Updated: Oct 18, 2021
While wildfires are a yearly occurrence, these past few weeks have brought more intense and harmful fires than America has seen before. In just the past month, as wildfires blaze through California, heat records in California have been surpassed, more than three million acres of land have been burned (indicating that these are California’s most massive fires on record), and in major metropolitan areas like Los Angeles, air pollution has skyrocketed.
The impact of West Coast wildfires has worsened with each year due to the gradual warming of the planet, which is accelerating as greenhouse gas emissions continue to rise. California summers are 2.5 degrees warmer than they were in the 1970s and are on track to heat up an additional 4.5 degrees by the end of the century if the world’s current emissions trajectory continues. As a result, according to data released by the California Department of Forestry and Fire Protection (Cal Fire), the amount of land burned last week is more than the total burned in all of 2018, and more than double the amount burned in 2017. Additionally, IOP Science research has proven that the number of days with extreme wildfire weather in California has more than doubled since the early 1980s, primarily due to warming temperatures drying out vegetation. “This shouldn’t come as a surprise to anyone. Maybe we underestimated the magnitude and speed [at which these events would occur, but] we’ve seen this long freight train barreling down on us for decades, and now the locomotive is on top of us, with no caboose in sight,” Michael Gerrard, director of the Sabin Center for Climate Change Law at Columbia University, told the Los Angeles Times.
A significant contributor to large California fires is that the state has focused on extinguishing blazes for about a century rather than allowing for controlled burns; this has caused dry, dead vegetation to accumulate. As soils become drier, heatwaves intensify. This happens because the atmosphere’s energy is no longer being released in evaporation but builds up in the ground. This lays the foundation for the type of wild and destructive fires that we are now observing.
In California, a prolonged drought over the past decade has killed millions of trees, turning them into fuel for the fires. Mountain regions, typically colder and wetter, have dried out more rapidly in the summer, adding to the potential fuel load. “That’s why, I think, you keep reading quotes from these firefighters who say they are seeing fire behavior unlike anything they’ve seen before. As we go out in the future, in a world with this exponentially growing risk, we’re going to see fires far different than we’ve seen before,” Park Williams, a bioclimatologist at Columbia University’s Lamont-Doherty Earth Observatory, told the Los Angeles Times.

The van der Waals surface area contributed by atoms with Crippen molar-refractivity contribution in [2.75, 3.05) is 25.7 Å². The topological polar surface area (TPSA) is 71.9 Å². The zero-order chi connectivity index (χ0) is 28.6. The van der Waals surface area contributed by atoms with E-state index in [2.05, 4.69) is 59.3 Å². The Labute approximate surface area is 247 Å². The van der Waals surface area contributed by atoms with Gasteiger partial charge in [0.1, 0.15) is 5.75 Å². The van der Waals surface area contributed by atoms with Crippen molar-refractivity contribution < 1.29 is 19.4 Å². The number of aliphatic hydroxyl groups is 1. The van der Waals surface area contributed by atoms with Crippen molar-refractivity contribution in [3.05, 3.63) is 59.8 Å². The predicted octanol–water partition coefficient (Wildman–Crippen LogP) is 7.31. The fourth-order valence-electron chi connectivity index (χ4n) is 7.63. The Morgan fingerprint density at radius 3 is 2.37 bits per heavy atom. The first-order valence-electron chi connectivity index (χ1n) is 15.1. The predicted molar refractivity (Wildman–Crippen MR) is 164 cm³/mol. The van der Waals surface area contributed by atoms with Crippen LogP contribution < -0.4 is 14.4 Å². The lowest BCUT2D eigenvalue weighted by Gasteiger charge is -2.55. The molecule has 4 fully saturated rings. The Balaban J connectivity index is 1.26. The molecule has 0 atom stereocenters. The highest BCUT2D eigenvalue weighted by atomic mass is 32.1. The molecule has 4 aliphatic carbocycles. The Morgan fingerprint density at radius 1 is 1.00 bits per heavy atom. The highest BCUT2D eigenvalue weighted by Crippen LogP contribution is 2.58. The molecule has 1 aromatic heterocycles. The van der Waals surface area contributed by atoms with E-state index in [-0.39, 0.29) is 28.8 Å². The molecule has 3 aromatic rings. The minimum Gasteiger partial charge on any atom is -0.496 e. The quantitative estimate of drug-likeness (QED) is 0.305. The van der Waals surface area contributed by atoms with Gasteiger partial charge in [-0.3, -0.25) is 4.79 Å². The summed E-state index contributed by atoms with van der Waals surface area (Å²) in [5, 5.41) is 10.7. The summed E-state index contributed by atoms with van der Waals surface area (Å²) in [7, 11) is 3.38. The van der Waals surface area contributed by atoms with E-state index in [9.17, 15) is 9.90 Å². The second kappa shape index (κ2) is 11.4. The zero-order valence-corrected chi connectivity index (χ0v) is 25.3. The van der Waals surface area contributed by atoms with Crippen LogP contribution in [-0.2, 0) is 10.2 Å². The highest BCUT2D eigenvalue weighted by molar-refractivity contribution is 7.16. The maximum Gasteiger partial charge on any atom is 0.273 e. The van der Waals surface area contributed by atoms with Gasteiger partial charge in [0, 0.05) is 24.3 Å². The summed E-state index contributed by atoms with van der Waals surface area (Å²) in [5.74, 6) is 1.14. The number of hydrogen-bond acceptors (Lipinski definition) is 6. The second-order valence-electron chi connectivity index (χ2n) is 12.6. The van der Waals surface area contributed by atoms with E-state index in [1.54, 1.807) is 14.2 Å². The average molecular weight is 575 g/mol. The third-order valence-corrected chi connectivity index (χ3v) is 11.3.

Global warming is also fueling increases in wildfire pollution, a mix of soot particles, and gases that may fuel ozone formation and dramatically worsen smog. These added emissions will only get worse as the severity and frequency of fires increases in the future. The smoke seen so far on the East Coast has remained 10,000 to 20,000 feet up in the atmosphere. So while many people in the West can’t avoid breathing the smoke, easterners remain safe—for the time being.
The massive fires are also throwing off significant amounts of pollutants. Satellite readings taken over the last week show high-altitude concentrations of carbon monoxide that are more than 10 times above normal, according to NASA.
The smoke hasn’t concentrated in one area but instead has traveled across the country. Plumes from deadly and record-breaking fires burning up and down the West Coast are being caught in the atmospheric jet stream and carried across the United States.
There is enough smoke to partially shroud the sun in parts of the East Coast, forecasters said.
Six of the 20 largest fires on record in California all occurred this year. In Oregon, the fires burned almost twice the amount of average annual tree losses in a week.
“The heat is expected to get worse with time. Climate models estimate that average state temperatures will climb three degrees Fahrenheit by 2050 unless the world makes sharp cuts in greenhouse gas emissions,” Michael Wehner, a senior scientist at Lawrence Berkeley National Laboratory, told Scientific American.
Through Teen Lenses: Do you have any opinions on the current wildfire situation on the West Coast? How well do you think the problem is being dealt with?
“The wildfires occurring in the West Coast is a dangerous situation and places a huge amount of wildlife and nature in grave danger. It also causes the destruction of houses and manmade structures, and should be dealt with quickly and safely.” Dhruv Addanki, 14, Sophomore at Thomas Jefferson High School for Science and Technology, Chantilly, VA
“Personally, I believe that the current situation in relation to the California wildfires is not being dealt with in a serious matter. Not only are the fires continuing to spread, but I have found that people are not bringing enough awareness to this issue. Millions of people across the state of California and Washington are being affected by the continuous growth of the fires and smoke flying across the western coast. Government officials have the power and resources to assist those in need, but we aren’t seeing what they are doing to help.” Anjana Ganji, 14, Sophomore at Chantilly High School, Chantilly, VA
“I don’t really know much about how it’s being dealt with. I know it’s affecting my family that lives there, but I don’t know anything about how it’s being handled in general or actions that the government is taking. I just know that the fires are causing a lot of pollution.” Maanasa Schwartzkopf, 15, Sophomore at Thomas Jefferson High School for Science and Technology, Fairfax, VA